Sun and fun, how can you possibly get that wrong? Of all the places you can go to get away from it all, two are now bringing it with them. Both perennial favorites of the rental cognoscenti, Florida and Nevada, made the news again for having big gains in foreclosure activity. Foreclosures are becoming synonymous with accidentally creating rental units. It works something like this: House originally bought for $350,000, great neighborhood, nice area… except the over-extended buyer can’t afford it. House goes into foreclosure (Notice of Default sent) and the homeowner then has a choice. Number one, open the envelope, number two, start packing, number three, stick it out with an attorney who promises they can string this along for years and last but not least, number four, agree to a short sale. A short sale is, when the stars are aligned that the owner, the bank and the outstanding creditors on the property all agree the owner was never able to afford the home in the first place and selling it fast is the best solution. So now the transfer (sale, really) of the deed in lieu of foreclosure means that the $350,000 home might end up costing some lucky buyer 20 percent less, or $280,000, which pleases the OCC but upsets the neighbors, who stuck it out with big mortgages and dropping values. So where can you take advantage of this surf and sand miracle? Why Florida and Nevada of course. (Funny you don’t see that in the tourism brochures.)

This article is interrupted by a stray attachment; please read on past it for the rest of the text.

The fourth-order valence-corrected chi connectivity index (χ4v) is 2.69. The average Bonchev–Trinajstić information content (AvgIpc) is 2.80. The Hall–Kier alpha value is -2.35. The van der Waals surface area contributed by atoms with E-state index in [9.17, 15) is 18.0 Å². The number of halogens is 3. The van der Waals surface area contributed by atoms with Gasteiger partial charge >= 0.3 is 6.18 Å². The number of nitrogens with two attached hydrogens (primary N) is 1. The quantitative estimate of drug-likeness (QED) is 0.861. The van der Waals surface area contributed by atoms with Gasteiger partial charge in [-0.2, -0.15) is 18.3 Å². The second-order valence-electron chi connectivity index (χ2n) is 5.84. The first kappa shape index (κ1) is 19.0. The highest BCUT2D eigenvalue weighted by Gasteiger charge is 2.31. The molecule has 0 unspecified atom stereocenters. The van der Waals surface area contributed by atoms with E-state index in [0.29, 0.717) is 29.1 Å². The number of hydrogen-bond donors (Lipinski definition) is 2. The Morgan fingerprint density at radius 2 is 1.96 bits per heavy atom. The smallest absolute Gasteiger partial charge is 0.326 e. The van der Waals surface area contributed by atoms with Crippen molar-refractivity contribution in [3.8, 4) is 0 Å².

According to recent reports, Nevada foreclosures are up an astounding 81 percent on a year over year basis and Florida, everyone’s poster child for sun tan lotion and waxed surfers was up 20 percent from last month and 12 percent from a year ago.
In many communities, the ability to acquire properties at substantial discounts (up to 50 percent off in some places) is much less likely now than it was even a year ago. Currently the average discount (also known as the “sucker premium”) is only something close to 15 percent. What does happen with alarming regularity is that many of the foreclosures are being rented out based on the investor’s perspective that the home is really worth much more and they’ll sell when the time is right. So the fundamental difference between speculating on foreclosures and gambling becomes pretty clear to me. At least a gambler understands the risks.
Jack Kern is the research editor for Multi-Housing News and Commercial Property Executive. He has covered foreclosure issues since 2007 when it was discovered that the vast majority of homes sold during the equity investment boom were bought by speculators (gamblers) who had some cash, not a lot of common sense, occasionally sold out of their properties profitably and then not learning their lesson bought again and lost it all. As Jack said, “statistically speaking, these are my people.”